Along the social dimension of ideology, however, constant attempts at blocking or rolling back the equality agenda have largely failed, and the liberal project of opening society further and wider to guarantee the participation and dignity of all has not only been among the greatest successes of the ideology, but continues its march up through and including this very day. America is hugely imperfect in this regard, and countless lives have been lost and tears shed just to bring us where we are now. But anyone who doubts the efficacy of this agenda should compare the place and especially the societal claim of minority groups today with fifty years ago, let alone in the late eighteenth century. Only a generation or two ago, African Americans could barely vote, women were at home, barefoot and pregnant, and gays were never even spoken of in polite company, let alone legally protected from discrimination. There is, of course, much to be done, and the continual set of regressive rearguard harassment actions continually to be countered, but the very moral standing of these questions makes clear the achievement realized. Whatever they may say in private, and however they may act with respect to legislative particulars, no national political figure -- no matter how paleolithic in disposition -- argues that it is morally correct for these groups to be subjected to discrimination. That's a big leap from where we were not so long ago.

Attitudes along the security dimension are to some degree subject to real events on the ground, such as actual foreign threats or the rise in violent crime at home. That said, history is littered with cases of politicians exploiting and often fabricating just such threats in order to advance their careers. Unfortunately, it works all too well, and such shamelessly nefarious techniques are not going away anytime soon. And yet one has the sense that regressives have jumped the shark -- in the currently all too ubiquitous parlance -- by advocating one too many failed and bogus wars. Even public support for the US presence in Afghanistan -- supposedly the good war of the last decade -- shows signs of weakening substantially. Regressives still love to play the national security card, but increasingly they get less and less traction from doing so, especially when the wolves baying at the front doors of middle American homes are economic in nature, rather than national security oriented. Americans may even be showing signs these days of fatigue in the fame we've achieved as the undisputed incarceration capital of the world, if only because the costs are strangling the country.

Altogether, we find ourselves today in a moment of the Two Hundred Years' War of ideology which might best be described as a period of precarious stasis. The stability aspect seems to derive as much from exhaustion on both sides as from any sort of broad consensus or victory. With the exception -- astonishingly enough -- of George W. Bush's prescription drug legislation (which, truth be told, was actually pharmaceutical corporation enrichment legislation) and the quiet revolution integrating gays into full status in the society, American liberalism has achieved little since hitting its high-water mark in the early 1970s.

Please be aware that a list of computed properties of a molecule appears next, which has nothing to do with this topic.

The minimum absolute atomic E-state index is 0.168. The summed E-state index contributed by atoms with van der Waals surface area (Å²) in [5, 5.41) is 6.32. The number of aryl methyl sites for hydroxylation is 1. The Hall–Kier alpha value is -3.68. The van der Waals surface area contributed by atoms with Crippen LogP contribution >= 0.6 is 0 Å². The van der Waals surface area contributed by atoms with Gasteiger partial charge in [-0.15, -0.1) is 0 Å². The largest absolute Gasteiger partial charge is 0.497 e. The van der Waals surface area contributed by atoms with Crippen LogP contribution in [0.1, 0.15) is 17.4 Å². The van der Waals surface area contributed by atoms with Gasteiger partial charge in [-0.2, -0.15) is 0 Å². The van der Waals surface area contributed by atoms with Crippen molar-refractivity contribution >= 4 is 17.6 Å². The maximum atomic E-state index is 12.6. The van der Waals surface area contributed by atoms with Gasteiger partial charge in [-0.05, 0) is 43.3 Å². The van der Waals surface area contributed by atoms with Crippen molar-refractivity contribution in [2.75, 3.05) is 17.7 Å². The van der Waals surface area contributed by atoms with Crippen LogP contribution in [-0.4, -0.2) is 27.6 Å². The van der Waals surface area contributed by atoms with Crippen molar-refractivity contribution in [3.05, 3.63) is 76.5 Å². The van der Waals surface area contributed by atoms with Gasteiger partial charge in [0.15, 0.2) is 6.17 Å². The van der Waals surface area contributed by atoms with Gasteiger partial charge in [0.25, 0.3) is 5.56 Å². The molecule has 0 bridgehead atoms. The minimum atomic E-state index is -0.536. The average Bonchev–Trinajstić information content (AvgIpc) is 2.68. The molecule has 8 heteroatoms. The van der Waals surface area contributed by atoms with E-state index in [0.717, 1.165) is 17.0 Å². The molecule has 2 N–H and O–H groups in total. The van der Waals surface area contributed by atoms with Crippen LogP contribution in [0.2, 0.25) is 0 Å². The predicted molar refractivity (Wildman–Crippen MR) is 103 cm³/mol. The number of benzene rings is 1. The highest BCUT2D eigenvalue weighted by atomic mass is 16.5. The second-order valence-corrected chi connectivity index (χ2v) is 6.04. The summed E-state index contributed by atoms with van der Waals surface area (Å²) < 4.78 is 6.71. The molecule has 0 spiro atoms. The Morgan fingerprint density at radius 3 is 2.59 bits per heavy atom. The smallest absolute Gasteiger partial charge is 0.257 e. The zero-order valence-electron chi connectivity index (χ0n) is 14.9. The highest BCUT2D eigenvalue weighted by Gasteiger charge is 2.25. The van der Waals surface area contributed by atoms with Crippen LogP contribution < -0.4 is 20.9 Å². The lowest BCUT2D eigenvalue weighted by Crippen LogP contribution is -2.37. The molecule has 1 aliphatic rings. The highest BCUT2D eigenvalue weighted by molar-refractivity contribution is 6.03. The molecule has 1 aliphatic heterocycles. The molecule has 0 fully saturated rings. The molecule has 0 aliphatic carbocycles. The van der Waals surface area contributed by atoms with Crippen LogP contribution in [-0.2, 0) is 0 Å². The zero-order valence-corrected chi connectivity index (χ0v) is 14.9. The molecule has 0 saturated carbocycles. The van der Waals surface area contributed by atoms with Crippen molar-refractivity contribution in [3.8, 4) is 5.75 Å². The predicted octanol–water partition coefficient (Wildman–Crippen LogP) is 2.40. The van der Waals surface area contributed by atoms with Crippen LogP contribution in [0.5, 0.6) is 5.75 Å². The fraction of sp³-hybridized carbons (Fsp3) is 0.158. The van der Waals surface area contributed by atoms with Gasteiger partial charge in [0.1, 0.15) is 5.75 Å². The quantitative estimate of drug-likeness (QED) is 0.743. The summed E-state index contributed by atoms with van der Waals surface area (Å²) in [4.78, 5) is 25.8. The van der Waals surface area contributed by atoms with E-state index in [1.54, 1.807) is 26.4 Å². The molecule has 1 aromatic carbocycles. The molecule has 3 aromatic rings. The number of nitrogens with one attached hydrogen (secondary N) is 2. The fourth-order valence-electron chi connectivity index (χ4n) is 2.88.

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Meanwhile, the regressive movement of the last three decades has had fantastic success in accomplishing what it really came to Washington for -- the upward redistribution of wealth from the middle class to elites. At the same time, however, this achievement has come with some serious costs attached. The Bush administration was the absolute apotheosis of regressive politics. It was also so disastrous that the right is forced today to virtually pretend it never existed. All that was needed during the last five years was a moderately bold set of progressive politicians to condemn regressive ideology in overtly ideological terms in order for it to have had to face the same fate it did in the 1930s, namely, a total repudiation of its policy failures, ironically driven almost entirely by the success of its politics.

But no such cohort is on the horizon, largely because the Democratic Party has become coopted by the same corporate forces that own the Republicans. A Bill Clinton or a Barack Obama will surely put on a kinder and gentler face than a Bush or a Cheney, but Wall Street could nevertheless hardly ask for more from what was once the party of the people. The most astounding thing about the moment we live in is that progressive politics could beg all day and almost not possibly be dealt a more winning hand to play, and yet no one is picking up the cards. The utter and absolutely complete vacuousness of the right, on the other hand, is revealed daily in the desperation of its current daily diet of inanities, which are shocking precisely for how inane they truly are. Obama's a "socialist". No, wait, he's a "fascist". He's a socialist and a fascist! He wasn't born in the United States. His healthcare plan (which the hapless president, ever deferential to Congress and the GOP, didn't realize he even had) will kill grandmas and Sarah Palin's children. And so on. What will be left for next week? He's a cannibal? He's going to sell his daughters into a Muslim slavery ring in exchange for Gaddafi allowing him the privilege of apologizing for America's sins, live in Tripoli?

The only two things more astonishing than watching this nonsense being purveyed are that so many people believe it, and that so many people get furiously worked up about it. I had a seeming out-of-body experience this last week, observing Senator Tom Coburn of Oklahoma at work, talking about healthcare at a town hall meeting. Some poor old lady stood up and utterly fell apart into hysterical sobbing pieces, asking the senator how she was going to be able to care for her sick husband now that their healthcare plan was refusing to do so. Though I'm sure this sort of thing happens thousands of times a day in households across America, we're not often exposed to it, and it was one of the most heart-wrenching and searing displays one might be unlucky enough to witness. Coburn's response was astonishing. To begin with, he displayed all the compassion and emotion of a slab of solid granite. Then he vaguely volunteered how his office would try to be of assistance, followed by a lecture to the crowd on the false hope of reliance on government. Both he and his appreciative audience seemed completely unaware of the profoundly incongruous irony entailed in the senator -- as big a part of government as anybody short of the president could be -- offering to help this lady out while simultaneously warning people of the perils of reliance on government service to the public.

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David Michael Green is a professor of political science at Hofstra University in New York.  He is delighted to receive readers' reactions to his articles (, but regrets that time constraints do not always allow him to respond. His website is (more...)